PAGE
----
September 17, 2005
Played my first game of Carcassonne last night. This is a German-made "designer game" (I dislike that term, but it has persisted) with an even more abstracted basis than Settlers of Catan. The core mechanics are beautifully concieved, and the game supports a wide variety of ludic play styles; the game supports agonistic play, with a fair component of alea, but there is also simple mimicry in the building of the landscape. A real strength of this sort of abstract game is when it is designed for agonistic play but supports co-operation in its internal economy as a natural consequence of the simplicity of its mechanics.
It has several of the traits required to make a successful boardgame - it can be played in less than an hour, it supports a good number of players with no change in the play time (2-5 players, but works just as well heads up as in a larger group), you can learn to play in minutes, the turn sequence is trivial, and the aleatory element is sufficient to allow anyone a chance of winning, but not so large as to undermine player skill as a key factor. Plus, the pieces are satisfying to play with - the wooden "meeple" counters, like the settlements and cities in Klaus Teuber's masterwork, are deliciously tactile. The absence of a setup phase (an unavoidable overhead in Settlers) also smooths the play experience.
At a comfortable price point, I would suggest that anyone who enjoys hobby games, and especially those looking for boardgames which can be played by non-hobby gamers, will not regret picking up a copy of Carcassonne.
Ooh, looks great. I'll have to pick this up. Sad that it has been out this long and this is the first I've heard about it.
Posted by: Danc | September 18, 2005 at 03:34 PM
Thought I'd gone to the wrong site for a minute!
Carcassonne is a lovely game, although I wouldn't be tempted to buy all the expansions at once. On the other hand the variants "Hunters and Gatherers" and "Ark of the Covenant" (both stand alone) are highly recommended, perhaps even over the basic game. The scoring is slightly simpler for the field areas but the basic essence is the same.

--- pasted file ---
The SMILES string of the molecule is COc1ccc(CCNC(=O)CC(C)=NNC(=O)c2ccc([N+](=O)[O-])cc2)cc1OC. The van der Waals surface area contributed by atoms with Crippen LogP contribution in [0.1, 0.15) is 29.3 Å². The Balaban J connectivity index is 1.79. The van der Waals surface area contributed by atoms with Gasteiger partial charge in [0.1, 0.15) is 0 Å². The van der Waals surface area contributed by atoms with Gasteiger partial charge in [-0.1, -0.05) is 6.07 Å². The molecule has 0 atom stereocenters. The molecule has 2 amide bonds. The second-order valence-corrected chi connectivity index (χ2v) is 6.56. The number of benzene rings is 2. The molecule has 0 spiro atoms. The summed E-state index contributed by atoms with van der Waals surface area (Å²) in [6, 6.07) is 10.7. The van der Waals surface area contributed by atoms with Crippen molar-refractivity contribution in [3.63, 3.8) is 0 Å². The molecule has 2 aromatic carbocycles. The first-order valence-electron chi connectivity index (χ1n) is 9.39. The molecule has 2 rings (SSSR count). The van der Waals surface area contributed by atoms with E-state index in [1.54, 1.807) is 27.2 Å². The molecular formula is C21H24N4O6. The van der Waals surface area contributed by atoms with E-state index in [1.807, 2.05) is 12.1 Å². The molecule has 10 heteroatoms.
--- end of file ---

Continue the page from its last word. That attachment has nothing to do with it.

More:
Do check out www.boardgamegeek.com. It is an immensely detailed community driven board game database, with thousands of reviews, photos and discussions about tens of thousands of games.
You only mention Settlers and Carcassonne on your blog. If you haven't already, try one of the heavier games such as Puerto Rico, or any game by Reiner Knizia (Samurai, Through the Desert and Tigris & Euphrates are highly recommended). They keep the same design ethic, but add more layers of strategy and interaction.
I am a big fan of these German/designer games. There is real innovation in the designs and they hit a lot of the same buttons as many more expensive non-social video games do. Also, almost every german game has the name of the designer prominently on the top of the box. How many video games can you name that do the same for their development studio?
Posted by: Ben Kirman | September 19, 2005 at 10:18 AM
I'll second that recommendation for the "Hunters and Gatherers" expansion.
I always liked Carcassonne because the method of scoring doesn't lead to quite as much direct competition as other games. At least not with the folks I play with. We tend to focus more on helping each other out with placement and worry about points at the end. And we've never had any big arguments when a winner's been declared.
A big change compared to, say, playing Illuminati, where, due to rampant backstabbing and constant dogpiles on the "leader" make you want to resort to physical violence - one of the big reasons I've never played that game with my highly-competitive spouse.
Posted by: Johnny Pi | September 19, 2005 at 01:15 PM
I tend to find Carcassonne plays very differently with different groups. With my wife and friends the game tends to be positive, with lots of alliances and "pleasing" placement. Playing at work, however, the games are *extremely* cut-throat. There are never alliances, and frequently tiles are placed specifically to make other player's features more difficult/impossible to complete.
Interestingly, these styles seem to be exclusive. Trying to be aggressive with my wife leads to me being cut out of the big features (and means sleeping on the sofa!), and trying to be friendly at work leads to me being back-stabbed and bullied.
Deciding what sort of strategy to use depends on the personalities of the other players, much like Settlers (and innumerable other German style games), which is part of what makes it such a joy.
Posted by: Ben Kirman | September 19, 2005 at 02:12 PM
Ben, by 'heavier' do you mean 'more complex mechanics/longer play time'? Games with play lengths around 1 hour are ideal for my group. We do occasionally have hobby game days where we break out longer games like Car Wars, Battlemyst or Junta - but very intermittently.
The biggest brake on my acquisition of new board games is that in the US I can buy them at effectively half the UK price (thanks to the exchange rate), so I'm reluctant to buy the more expensive games when I'm on this side of the pond.